DAR ES SALAAM (Reuters) - Tanzanian police said on Tuesday it had seized elephant ivory worth more than $2 million (1.5 million pounds) and arrested nine suspected smugglers in June in an operation supported by Interpol and police forces in the region.
Poaching has risen in recent years across sub-Saharan Africa. Gangs kill elephants and rhinos, both endangered animals, and ship their tusks and horns to Asia for use in ornaments and medicines.
“We were able to seize 666 pieces of elephant ivory, weighing 1,279 kilogrammes valued at 4.6 billion shillings ($2.11 million),” Diwani Athuman, director of criminal investigation, said in a statement.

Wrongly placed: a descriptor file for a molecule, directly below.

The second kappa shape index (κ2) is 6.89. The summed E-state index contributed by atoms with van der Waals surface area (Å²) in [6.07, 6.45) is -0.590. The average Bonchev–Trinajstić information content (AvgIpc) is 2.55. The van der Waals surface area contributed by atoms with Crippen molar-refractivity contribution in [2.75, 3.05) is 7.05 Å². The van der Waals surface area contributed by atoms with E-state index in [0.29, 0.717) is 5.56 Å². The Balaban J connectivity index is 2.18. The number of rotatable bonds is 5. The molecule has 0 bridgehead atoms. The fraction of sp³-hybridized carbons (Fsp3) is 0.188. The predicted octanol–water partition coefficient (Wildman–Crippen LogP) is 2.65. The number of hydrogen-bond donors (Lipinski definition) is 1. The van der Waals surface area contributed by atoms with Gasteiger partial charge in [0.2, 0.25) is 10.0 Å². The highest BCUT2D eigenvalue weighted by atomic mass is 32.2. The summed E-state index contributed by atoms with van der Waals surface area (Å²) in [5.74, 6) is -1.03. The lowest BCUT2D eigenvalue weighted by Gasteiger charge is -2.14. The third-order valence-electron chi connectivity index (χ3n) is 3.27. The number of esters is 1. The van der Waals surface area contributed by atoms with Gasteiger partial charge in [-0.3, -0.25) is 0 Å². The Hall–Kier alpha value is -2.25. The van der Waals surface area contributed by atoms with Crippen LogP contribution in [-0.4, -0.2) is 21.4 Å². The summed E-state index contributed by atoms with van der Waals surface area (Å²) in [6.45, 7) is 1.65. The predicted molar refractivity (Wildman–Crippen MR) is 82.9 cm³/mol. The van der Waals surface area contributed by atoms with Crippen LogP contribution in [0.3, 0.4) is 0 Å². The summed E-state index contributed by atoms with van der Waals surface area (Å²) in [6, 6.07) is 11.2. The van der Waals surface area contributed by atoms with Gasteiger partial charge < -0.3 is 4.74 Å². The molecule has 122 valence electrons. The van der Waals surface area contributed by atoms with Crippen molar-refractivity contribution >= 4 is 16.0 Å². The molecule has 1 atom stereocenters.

Among the suspects arrested were two citizens of Guinea and one Ugandan. Interpol and police forces in eastern and southern Africa took part in the operation, he said.
The elephant population in Tanzania shrank to around 43,000 in 2014 from 110,000 in 2009, according to a census released last year, with conservationists blaming “industrial-scale” poaching. The rhino population is much smaller.
The East African country relies heavily on revenues from safari tourism and new President John Magufuli has pledged to root out poaching as part of a wider war on corruption.
A prominent Chinese businesswoman Yang Feng Glan, 66, dubbed the “Ivory Queen”, is facing trial in Tanzania on charges of running a elephant ivory smuggling network.
Reporting by Fumbuka Ng'wanakilala; Editing by George Obulutsa and Raissa Kasolowsky